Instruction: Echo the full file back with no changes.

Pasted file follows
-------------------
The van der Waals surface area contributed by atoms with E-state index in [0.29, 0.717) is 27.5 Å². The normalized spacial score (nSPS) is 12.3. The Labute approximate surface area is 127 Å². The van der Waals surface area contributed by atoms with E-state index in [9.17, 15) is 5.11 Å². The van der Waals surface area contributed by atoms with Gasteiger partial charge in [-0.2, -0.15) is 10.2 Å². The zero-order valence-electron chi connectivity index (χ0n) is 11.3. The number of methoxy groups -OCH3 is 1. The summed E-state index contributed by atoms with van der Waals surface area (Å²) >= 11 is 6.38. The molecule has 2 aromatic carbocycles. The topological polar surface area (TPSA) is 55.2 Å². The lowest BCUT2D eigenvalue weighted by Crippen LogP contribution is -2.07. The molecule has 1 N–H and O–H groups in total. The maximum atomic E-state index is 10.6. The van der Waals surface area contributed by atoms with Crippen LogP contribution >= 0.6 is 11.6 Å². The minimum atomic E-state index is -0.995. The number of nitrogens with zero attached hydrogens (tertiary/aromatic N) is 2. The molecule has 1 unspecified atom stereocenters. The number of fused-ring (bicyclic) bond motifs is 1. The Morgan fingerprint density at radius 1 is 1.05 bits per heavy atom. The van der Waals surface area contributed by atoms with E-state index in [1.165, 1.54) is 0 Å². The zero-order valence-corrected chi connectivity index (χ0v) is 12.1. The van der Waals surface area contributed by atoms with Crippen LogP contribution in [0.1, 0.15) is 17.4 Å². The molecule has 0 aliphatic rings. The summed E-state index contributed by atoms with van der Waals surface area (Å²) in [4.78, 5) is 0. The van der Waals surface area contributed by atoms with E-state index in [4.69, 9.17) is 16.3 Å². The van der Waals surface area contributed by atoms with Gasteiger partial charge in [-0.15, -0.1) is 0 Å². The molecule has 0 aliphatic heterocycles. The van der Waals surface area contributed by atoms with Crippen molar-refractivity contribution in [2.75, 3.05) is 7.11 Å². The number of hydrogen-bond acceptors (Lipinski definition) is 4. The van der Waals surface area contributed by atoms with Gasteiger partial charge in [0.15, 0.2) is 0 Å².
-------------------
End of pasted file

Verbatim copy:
The van der Waals surface area contributed by atoms with E-state index in [0.29, 0.717) is 27.5 Å². The normalized spacial score (nSPS) is 12.3. The Labute approximate surface area is 127 Å². The van der Waals surface area contributed by atoms with E-state index in [9.17, 15) is 5.11 Å². The van der Waals surface area contributed by atoms with Gasteiger partial charge in [-0.2, -0.15) is 10.2 Å². The zero-order valence-electron chi connectivity index (χ0n) is 11.3. The number of methoxy groups -OCH3 is 1. The summed E-state index contributed by atoms with van der Waals surface area (Å²) >= 11 is 6.38. The molecule has 2 aromatic carbocycles. The topological polar surface area (TPSA) is 55.2 Å². The lowest BCUT2D eigenvalue weighted by Crippen LogP contribution is -2.07. The molecule has 1 N–H and O–H groups in total. The maximum atomic E-state index is 10.6. The van der Waals surface area contributed by atoms with Crippen LogP contribution >= 0.6 is 11.6 Å². The minimum atomic E-state index is -0.995. The number of nitrogens with zero attached hydrogens (tertiary/aromatic N) is 2. The molecule has 1 unspecified atom stereocenters. The number of fused-ring (bicyclic) bond motifs is 1. The Morgan fingerprint density at radius 1 is 1.05 bits per heavy atom. The van der Waals surface area contributed by atoms with E-state index in [1.165, 1.54) is 0 Å². The zero-order valence-corrected chi connectivity index (χ0v) is 12.1. The van der Waals surface area contributed by atoms with Crippen LogP contribution in [0.1, 0.15) is 17.4 Å². The molecule has 0 aliphatic rings. The summed E-state index contributed by atoms with van der Waals surface area (Å²) in [4.78, 5) is 0. The van der Waals surface area contributed by atoms with E-state index in [4.69, 9.17) is 16.3 Å². The van der Waals surface area contributed by atoms with Gasteiger partial charge in [-0.15, -0.1) is 0 Å². The molecule has 0 aliphatic heterocycles. The van der Waals surface area contributed by atoms with Crippen molar-refractivity contribution in [2.75, 3.05) is 7.11 Å². The number of hydrogen-bond acceptors (Lipinski definition) is 4. The van der Waals surface area contributed by atoms with Gasteiger partial charge in [0.15, 0.2) is 0 Å².